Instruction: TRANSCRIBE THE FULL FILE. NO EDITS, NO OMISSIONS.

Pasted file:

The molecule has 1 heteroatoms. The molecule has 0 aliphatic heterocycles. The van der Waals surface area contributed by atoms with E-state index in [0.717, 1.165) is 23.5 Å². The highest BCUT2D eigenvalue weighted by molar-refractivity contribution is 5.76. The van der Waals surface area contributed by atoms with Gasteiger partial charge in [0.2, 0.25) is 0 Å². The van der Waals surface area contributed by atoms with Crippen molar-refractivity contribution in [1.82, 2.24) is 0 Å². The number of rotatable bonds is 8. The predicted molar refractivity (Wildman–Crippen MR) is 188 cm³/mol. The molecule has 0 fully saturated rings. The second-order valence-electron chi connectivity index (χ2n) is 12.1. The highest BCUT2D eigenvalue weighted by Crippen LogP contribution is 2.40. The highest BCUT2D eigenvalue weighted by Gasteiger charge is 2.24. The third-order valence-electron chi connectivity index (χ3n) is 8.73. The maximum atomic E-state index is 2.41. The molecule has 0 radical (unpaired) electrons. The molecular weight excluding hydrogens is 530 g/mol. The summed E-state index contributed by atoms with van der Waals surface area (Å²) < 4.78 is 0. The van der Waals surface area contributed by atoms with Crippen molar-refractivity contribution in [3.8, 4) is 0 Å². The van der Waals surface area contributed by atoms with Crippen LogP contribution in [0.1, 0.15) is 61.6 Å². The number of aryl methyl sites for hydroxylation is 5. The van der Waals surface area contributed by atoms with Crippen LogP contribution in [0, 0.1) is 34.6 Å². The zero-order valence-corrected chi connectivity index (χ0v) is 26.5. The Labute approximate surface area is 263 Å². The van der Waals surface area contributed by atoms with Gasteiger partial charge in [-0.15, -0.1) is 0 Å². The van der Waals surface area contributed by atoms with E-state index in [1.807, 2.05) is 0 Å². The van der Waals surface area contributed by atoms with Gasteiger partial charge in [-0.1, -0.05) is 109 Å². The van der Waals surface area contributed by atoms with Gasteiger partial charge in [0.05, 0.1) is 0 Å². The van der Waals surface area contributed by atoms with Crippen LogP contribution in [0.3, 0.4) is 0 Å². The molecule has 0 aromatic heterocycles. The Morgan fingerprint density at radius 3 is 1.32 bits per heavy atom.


The molecule has 1 heteroatoms. The molecule has 0 aliphatic heterocycles. The van der Waals surface area contributed by atoms with E-state index in [0.717, 1.165) is 23.5 Å². The highest BCUT2D eigenvalue weighted by molar-refractivity contribution is 5.76. The van der Waals surface area contributed by atoms with Gasteiger partial charge in [0.2, 0.25) is 0 Å². The van der Waals surface area contributed by atoms with Crippen molar-refractivity contribution in [1.82, 2.24) is 0 Å². The number of rotatable bonds is 8. The predicted molar refractivity (Wildman–Crippen MR) is 188 cm³/mol. The molecule has 0 fully saturated rings. The second-order valence-electron chi connectivity index (χ2n) is 12.1. The highest BCUT2D eigenvalue weighted by Crippen LogP contribution is 2.40. The highest BCUT2D eigenvalue weighted by Gasteiger charge is 2.24. The third-order valence-electron chi connectivity index (χ3n) is 8.73. The maximum atomic E-state index is 2.41. The molecule has 0 radical (unpaired) electrons. The molecular weight excluding hydrogens is 530 g/mol. The summed E-state index contributed by atoms with van der Waals surface area (Å²) < 4.78 is 0. The van der Waals surface area contributed by atoms with Crippen molar-refractivity contribution in [3.8, 4) is 0 Å². The van der Waals surface area contributed by atoms with Crippen LogP contribution in [0.1, 0.15) is 61.6 Å². The number of aryl methyl sites for hydroxylation is 5. The van der Waals surface area contributed by atoms with Crippen LogP contribution in [0, 0.1) is 34.6 Å². The zero-order valence-corrected chi connectivity index (χ0v) is 26.5. The Labute approximate surface area is 263 Å². The van der Waals surface area contributed by atoms with Gasteiger partial charge in [-0.15, -0.1) is 0 Å². The van der Waals surface area contributed by atoms with E-state index in [1.807, 2.05) is 0 Å². The van der Waals surface area contributed by atoms with Gasteiger partial charge in [-0.1, -0.05) is 109 Å². The van der Waals surface area contributed by atoms with Gasteiger partial charge in [0.05, 0.1) is 0 Å². The van der Waals surface area contributed by atoms with Crippen LogP contribution in [0.3, 0.4) is 0 Å². The molecule has 0 aromatic heterocycles. The Morgan fingerprint density at radius 3 is 1.32 bits per heavy atom.